Safety application coverage in CIP provides the ability to mix safety devices and standard devices on the same network or wire for seamless integration and increased flexibility. CIP Safety™ provides fail-safe communication between nodes such as safety I/O blocks, safety interlock switches, safety light curtains and safety controllers in both machine and process automation safety applications up to Safety Integrity Level (SIL) 3 according to IEC 61508 standards. CIP Safety has also been adopted by Sercos International.
CIP Safety is made up of high integrity safety services and diagnostics in the application layer and doesn’t require special communications hardware. CIP Safety can also coexist with other application layer standards like CIP Motion and CIP Security. CIP Safety does not prevent communication errors from occurring, but instead it ensures transmission integrity by detecting errors and allowing devices to take appropriate actions as follows:
- All CIP Safety data is produced with a timestamp which allows safety consumers to determine the age of the produced data.
- A Production Identifier is encoded in each data production to ensure that each received message arrives at the correct consumer.
- All safety transfers on CIP Safety use Safety CRCs or checksums to ensure the integrity of the transfer of information.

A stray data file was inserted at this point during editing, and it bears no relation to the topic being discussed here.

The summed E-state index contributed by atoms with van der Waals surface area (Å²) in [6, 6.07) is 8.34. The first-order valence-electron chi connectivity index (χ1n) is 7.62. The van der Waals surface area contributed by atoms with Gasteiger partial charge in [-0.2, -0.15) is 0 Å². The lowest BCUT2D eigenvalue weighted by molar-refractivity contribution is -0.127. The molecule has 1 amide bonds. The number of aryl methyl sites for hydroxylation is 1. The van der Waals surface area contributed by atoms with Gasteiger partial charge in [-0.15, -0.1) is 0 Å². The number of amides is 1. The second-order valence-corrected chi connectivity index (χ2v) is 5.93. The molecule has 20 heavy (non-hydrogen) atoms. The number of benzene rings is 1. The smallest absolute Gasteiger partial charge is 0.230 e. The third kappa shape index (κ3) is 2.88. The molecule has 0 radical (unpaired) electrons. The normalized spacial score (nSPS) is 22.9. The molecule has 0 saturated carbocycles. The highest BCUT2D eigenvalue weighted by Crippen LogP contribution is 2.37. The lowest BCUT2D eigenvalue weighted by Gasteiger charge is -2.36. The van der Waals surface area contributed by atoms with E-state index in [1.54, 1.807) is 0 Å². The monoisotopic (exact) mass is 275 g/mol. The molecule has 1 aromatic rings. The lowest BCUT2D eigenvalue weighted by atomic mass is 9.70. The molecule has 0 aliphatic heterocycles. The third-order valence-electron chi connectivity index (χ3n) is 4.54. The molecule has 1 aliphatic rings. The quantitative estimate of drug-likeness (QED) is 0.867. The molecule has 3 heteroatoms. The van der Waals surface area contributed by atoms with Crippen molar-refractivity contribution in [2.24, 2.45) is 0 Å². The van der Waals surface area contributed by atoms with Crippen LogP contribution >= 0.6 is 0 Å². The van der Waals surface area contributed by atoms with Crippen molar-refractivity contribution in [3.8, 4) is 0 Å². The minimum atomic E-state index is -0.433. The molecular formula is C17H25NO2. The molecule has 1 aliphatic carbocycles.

- Data and CRC or checksum redundancy with cross checking provides an additional measure of protection by detecting possible corruption of transmitted data.
- The CIP Safety protocol is present only in safety devices; this prevents standard devices from masquerading as safety devices.
CIP Safety packets are made up of the following four sections (note that no packet has all four): data, timestamp, time correction and time coordination. When configuring a CIP Safety device over the network, there are measures to ensure integrity of the configuration, such as:
- Safety Network Number which identifies each network path in the system individually, allowing each device to be uniquely identified.
- Configuration Ownership can be enforced to ensure that safety configurations cannot be changed by other devices in the network.
CIP Safety has been certified by TÜV Rheinland as a “black channel” protocol, which means that the safety integrity is not dependent on the physical media. As a black channel protocol, CIP Safety can be communicated with over different wired Ethernet platforms (10, 100 Mbps and 1 Gbps), fiber optics, and wireless systems such as existing WiFi (802.11a/b/g/n/ac). CIP Safety is expected to be forward compatible to new standards like WiFi 6 (802.11ax) and 5G.
ODVA offers free online training for engineers and product managers interested in learning more about CIP Safety. Visit ODVA’s Event Calendar & Registration page for the next available virtual course.